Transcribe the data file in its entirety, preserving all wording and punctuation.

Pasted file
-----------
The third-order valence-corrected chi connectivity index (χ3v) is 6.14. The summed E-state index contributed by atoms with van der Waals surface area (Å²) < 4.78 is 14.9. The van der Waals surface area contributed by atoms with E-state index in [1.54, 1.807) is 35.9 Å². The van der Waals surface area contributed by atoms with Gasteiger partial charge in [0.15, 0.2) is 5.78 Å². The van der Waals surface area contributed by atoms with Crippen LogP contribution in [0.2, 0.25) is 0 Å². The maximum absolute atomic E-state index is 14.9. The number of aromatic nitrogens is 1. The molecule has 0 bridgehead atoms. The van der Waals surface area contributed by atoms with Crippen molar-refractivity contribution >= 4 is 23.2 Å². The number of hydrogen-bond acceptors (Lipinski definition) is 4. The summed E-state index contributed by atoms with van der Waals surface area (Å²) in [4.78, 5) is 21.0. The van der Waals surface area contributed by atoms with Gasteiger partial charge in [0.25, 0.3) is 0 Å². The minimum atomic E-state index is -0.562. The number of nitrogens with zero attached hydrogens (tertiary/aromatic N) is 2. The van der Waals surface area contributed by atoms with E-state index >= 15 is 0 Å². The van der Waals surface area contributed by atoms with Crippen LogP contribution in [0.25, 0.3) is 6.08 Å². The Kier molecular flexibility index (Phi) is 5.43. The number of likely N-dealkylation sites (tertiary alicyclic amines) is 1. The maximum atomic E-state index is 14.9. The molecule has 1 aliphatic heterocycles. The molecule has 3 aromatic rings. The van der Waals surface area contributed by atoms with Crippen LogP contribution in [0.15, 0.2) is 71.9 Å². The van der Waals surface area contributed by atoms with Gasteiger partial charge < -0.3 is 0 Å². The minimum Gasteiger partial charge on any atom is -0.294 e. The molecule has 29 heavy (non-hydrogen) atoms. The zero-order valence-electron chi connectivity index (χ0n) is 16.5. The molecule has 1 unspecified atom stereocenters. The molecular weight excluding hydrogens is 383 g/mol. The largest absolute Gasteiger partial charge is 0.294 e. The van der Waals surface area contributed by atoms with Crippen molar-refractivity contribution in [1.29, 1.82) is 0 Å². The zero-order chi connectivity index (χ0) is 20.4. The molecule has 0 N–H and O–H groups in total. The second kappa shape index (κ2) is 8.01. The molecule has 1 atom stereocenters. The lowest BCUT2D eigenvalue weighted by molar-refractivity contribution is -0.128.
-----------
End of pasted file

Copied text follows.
The third-order valence-corrected chi connectivity index (χ3v) is 6.14. The summed E-state index contributed by atoms with van der Waals surface area (Å²) < 4.78 is 14.9. The van der Waals surface area contributed by atoms with E-state index in [1.54, 1.807) is 35.9 Å². The van der Waals surface area contributed by atoms with Gasteiger partial charge in [0.15, 0.2) is 5.78 Å². The van der Waals surface area contributed by atoms with Crippen LogP contribution in [0.2, 0.25) is 0 Å². The maximum absolute atomic E-state index is 14.9. The number of aromatic nitrogens is 1. The molecule has 0 bridgehead atoms. The van der Waals surface area contributed by atoms with Crippen molar-refractivity contribution >= 4 is 23.2 Å². The number of hydrogen-bond acceptors (Lipinski definition) is 4. The summed E-state index contributed by atoms with van der Waals surface area (Å²) in [4.78, 5) is 21.0. The van der Waals surface area contributed by atoms with Gasteiger partial charge in [0.25, 0.3) is 0 Å². The minimum atomic E-state index is -0.562. The number of nitrogens with zero attached hydrogens (tertiary/aromatic N) is 2. The van der Waals surface area contributed by atoms with E-state index >= 15 is 0 Å². The van der Waals surface area contributed by atoms with Crippen LogP contribution in [0.25, 0.3) is 6.08 Å². The Kier molecular flexibility index (Phi) is 5.43. The number of likely N-dealkylation sites (tertiary alicyclic amines) is 1. The maximum atomic E-state index is 14.9. The molecule has 1 aliphatic heterocycles. The molecule has 3 aromatic rings. The van der Waals surface area contributed by atoms with Crippen LogP contribution in [0.15, 0.2) is 71.9 Å². The van der Waals surface area contributed by atoms with Gasteiger partial charge < -0.3 is 0 Å². The minimum Gasteiger partial charge on any atom is -0.294 e. The molecule has 29 heavy (non-hydrogen) atoms. The zero-order valence-electron chi connectivity index (χ0n) is 16.5. The molecule has 1 unspecified atom stereocenters. The molecular weight excluding hydrogens is 383 g/mol. The largest absolute Gasteiger partial charge is 0.294 e. The van der Waals surface area contributed by atoms with Crippen molar-refractivity contribution in [1.29, 1.82) is 0 Å². The zero-order chi connectivity index (χ0) is 20.4. The molecule has 0 N–H and O–H groups in total. The second kappa shape index (κ2) is 8.01. The molecule has 1 atom stereocenters. The lowest BCUT2D eigenvalue weighted by molar-refractivity contribution is -0.128.